For designers, presenting lots of content clearly on a webpage can be challenging. In many situations, it’s simply impossible, since no one wants to scroll forever. People want a way to quickly find the information they are looking for, without too much stress. However, often without realizing it, digital users form very strong expectations of how website tools will and won’t act. These expectations, along with their own needs and preferences, are called mental models. Designers can tap into these mental models to create usable, functional search interfaces that feel “natural” to their users.
A Few Design Scenarios
As designers and content specialists, our job is to make sure the resources and content we offer work seamlessly with our users’ expectations. Here are a few different situations that can benefit from a well-considered approach to faceted navigation and filtering:
You have lots of packaged data to present: this can be in the form of executive summaries, interactive datasets, or longer pages of published research.
You have lots of constantly updated features: content feeds are a powerful reason to have faceted navigation, as readers have different topic, date, and browsing preferences.
You want to provide a path to action: for many nonprofits, options like downloading reports or booking training sessions are examples of content that requires action.
Though they are all scenarios requiring faceted navigation, each of these calls on a slightly different mental model. Let’s look at how to break the scenarios down and design a faceted navigation that works for each one.
Define Appropriate Mental Models
There are 3 key design patterns we can design around: searching, filtering or sorting. Each matches a specific mental model that web users have created around the process of finding things, so we need to be careful to design interfaces with animations and functions that fit those models.
Let’s look at them in a bit more detail.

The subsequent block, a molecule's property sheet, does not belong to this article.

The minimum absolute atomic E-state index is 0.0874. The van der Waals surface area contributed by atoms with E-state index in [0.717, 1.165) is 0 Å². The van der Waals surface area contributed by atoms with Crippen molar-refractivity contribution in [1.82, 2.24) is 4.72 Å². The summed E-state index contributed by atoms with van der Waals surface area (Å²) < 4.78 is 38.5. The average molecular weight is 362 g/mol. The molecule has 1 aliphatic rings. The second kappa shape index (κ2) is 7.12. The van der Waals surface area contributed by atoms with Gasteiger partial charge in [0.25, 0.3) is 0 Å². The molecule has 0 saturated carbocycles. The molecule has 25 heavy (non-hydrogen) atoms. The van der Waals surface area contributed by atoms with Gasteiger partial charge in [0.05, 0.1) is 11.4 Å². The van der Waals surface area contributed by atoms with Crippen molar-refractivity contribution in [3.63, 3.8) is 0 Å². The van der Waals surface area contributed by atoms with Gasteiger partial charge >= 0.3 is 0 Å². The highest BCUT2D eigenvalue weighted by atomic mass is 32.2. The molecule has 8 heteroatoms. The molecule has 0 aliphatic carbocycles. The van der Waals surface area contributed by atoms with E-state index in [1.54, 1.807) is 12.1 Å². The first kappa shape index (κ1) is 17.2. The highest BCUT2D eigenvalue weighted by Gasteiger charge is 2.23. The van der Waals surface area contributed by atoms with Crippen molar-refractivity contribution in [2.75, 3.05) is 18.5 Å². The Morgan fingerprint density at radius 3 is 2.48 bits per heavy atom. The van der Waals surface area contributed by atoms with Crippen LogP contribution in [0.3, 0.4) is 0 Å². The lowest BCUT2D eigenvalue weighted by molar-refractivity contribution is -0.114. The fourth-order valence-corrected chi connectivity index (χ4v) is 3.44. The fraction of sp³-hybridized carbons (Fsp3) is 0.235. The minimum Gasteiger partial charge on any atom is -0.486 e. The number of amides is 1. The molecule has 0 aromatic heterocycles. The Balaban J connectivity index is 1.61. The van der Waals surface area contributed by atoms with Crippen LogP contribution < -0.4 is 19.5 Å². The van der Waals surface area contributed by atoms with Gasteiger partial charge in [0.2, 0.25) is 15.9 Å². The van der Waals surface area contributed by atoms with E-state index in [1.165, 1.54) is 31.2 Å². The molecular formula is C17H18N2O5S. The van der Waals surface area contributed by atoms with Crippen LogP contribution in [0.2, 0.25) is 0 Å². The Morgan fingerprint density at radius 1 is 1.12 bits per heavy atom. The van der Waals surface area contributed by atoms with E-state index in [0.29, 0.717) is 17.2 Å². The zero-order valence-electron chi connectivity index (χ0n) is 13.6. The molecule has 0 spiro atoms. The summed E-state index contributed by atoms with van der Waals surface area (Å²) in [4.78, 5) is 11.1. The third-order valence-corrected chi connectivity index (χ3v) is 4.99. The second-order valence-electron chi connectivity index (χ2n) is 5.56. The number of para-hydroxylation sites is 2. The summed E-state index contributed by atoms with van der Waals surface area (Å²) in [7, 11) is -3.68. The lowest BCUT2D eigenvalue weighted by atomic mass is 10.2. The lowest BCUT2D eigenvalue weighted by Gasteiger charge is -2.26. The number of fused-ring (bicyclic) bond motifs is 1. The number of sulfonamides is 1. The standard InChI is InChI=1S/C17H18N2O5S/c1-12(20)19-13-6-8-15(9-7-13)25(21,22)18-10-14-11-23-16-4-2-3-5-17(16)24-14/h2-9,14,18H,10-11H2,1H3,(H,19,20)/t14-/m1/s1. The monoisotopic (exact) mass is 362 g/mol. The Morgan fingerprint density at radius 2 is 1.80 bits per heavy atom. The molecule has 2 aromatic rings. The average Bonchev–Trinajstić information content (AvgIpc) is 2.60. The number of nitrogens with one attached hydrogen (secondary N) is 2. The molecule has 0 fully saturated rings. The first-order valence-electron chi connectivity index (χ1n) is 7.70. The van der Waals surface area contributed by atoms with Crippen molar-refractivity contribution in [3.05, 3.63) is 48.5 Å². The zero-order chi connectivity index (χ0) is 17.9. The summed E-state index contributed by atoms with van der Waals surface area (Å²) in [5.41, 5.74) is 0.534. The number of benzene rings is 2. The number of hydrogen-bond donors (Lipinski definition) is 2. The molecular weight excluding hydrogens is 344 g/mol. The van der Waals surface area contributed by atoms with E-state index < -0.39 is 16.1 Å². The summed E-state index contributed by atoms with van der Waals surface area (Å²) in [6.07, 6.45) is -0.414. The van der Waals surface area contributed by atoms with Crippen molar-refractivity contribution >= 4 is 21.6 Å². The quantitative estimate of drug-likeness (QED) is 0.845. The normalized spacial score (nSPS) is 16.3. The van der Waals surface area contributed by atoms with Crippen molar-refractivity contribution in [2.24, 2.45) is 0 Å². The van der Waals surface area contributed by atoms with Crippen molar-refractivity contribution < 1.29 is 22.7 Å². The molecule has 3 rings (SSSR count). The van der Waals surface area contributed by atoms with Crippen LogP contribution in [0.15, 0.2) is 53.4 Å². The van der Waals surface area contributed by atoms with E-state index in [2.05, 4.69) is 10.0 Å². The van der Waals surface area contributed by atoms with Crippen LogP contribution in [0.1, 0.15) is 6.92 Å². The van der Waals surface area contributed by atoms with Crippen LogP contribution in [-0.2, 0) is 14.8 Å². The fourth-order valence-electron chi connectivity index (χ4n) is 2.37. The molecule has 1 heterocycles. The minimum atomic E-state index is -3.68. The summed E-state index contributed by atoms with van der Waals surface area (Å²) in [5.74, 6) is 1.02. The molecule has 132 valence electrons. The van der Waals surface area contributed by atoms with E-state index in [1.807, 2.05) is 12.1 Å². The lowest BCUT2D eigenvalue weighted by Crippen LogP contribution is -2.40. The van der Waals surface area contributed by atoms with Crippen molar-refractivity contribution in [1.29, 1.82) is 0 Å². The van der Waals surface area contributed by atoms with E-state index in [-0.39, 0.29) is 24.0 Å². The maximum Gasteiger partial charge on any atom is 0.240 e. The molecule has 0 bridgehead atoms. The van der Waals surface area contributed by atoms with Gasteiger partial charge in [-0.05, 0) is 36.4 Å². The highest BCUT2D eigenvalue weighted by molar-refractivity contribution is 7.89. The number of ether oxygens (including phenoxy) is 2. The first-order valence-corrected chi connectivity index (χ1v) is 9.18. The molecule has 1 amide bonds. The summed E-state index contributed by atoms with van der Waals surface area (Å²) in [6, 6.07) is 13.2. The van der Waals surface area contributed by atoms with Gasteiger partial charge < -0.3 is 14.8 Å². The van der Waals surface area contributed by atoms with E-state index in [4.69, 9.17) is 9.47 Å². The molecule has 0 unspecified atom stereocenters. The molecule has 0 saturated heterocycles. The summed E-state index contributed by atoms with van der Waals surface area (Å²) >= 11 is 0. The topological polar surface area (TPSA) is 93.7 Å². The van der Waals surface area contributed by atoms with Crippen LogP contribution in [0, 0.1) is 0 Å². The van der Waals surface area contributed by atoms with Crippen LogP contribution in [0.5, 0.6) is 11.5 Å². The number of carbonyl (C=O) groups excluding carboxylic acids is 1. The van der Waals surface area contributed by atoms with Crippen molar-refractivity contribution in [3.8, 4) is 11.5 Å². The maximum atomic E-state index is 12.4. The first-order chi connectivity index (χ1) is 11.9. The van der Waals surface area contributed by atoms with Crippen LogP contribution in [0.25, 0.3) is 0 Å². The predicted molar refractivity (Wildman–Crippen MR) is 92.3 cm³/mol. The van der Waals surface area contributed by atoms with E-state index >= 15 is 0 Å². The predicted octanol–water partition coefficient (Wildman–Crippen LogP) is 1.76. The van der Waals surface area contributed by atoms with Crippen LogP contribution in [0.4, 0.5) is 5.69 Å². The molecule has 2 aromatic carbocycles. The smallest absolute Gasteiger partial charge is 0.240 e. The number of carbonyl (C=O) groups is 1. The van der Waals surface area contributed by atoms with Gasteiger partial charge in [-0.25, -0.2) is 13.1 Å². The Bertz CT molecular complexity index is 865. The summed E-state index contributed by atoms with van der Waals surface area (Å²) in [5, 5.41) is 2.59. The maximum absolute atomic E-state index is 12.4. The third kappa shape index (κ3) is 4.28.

Searching is when users want to find the options that match their own defined keywords. Imagine a user saying to the website “OK, out of everything you have, show me only the widgets named Forest.”
Filtering is when users make choices that reduce the number of items available to them. Imagine a user saying to the website – “OK- out of everything you have, show me only the green widgets.
Sorting is when users choose the order of the items available on the website. Here, imagine a user saying to the website – “Ok, out of everything you have, show me all the widgets from newest to oldest.”
With these concepts in mind, we can start to extend the 3 mental models to encompass all the actions our users will take while looking for content on our site.
Design the Navigation around the Mental Model
We want the interface to feel natural and responsive to our users. A great way of doing that is to design it around a spoken statement or command from the user. Here’s an example, containing all the statements we need – “OK. I want to download a climate and environment report for my next office meeting. Show me only the reports with the word Forest in them. Now, put the newest published ones on top.” That is a clearly stated mental model that describes, verbally, what your audience expects from an search/filter interface. As with any web interaction, remember to be “be forgiving to mistakes” and allow for things like plurals, alternate spellings, and the general messiness of natural language.
Matching an interface to mental models also has a physical dimension. It should always be put where the audience expects to see it. It is rare for faceted navigation to go in the bottom-right of a page, just as it is uncommon for a search bar to go in the bottom left of a page. After decades of these patterns being used online, a clear design consensus has emerged. To think even more broadly, a mental model of the internet itself is steadily emerging, an idea I think is fascinating. Designers should absolutely use that to our advantage. If this is how our audience views the web, we can design with that in mind.
If we go with a horizontal faceted navigation, it’s a bit easier to make it feel like a natural sentence or mental model. Also called filter bars, they often resemble a pattern users are familiar with from desktop programs like MS Office and mobile apps like Instagram.
The need for clear and logical options for sorting, searching, and filtering content is a common issue for knowledge-driven organizations. They produce a lot of material with the intention of it being found and consumed, but often audiences struggle to find what they are looking for on content-heavy websites. This is where designers can make a real difference and logical mental models come in handy. After defining them, we can design user interfaces that support, rather than hinder, them. Of course, I recommend starting every project like this with usability testing and research, but I hope this is a solid start.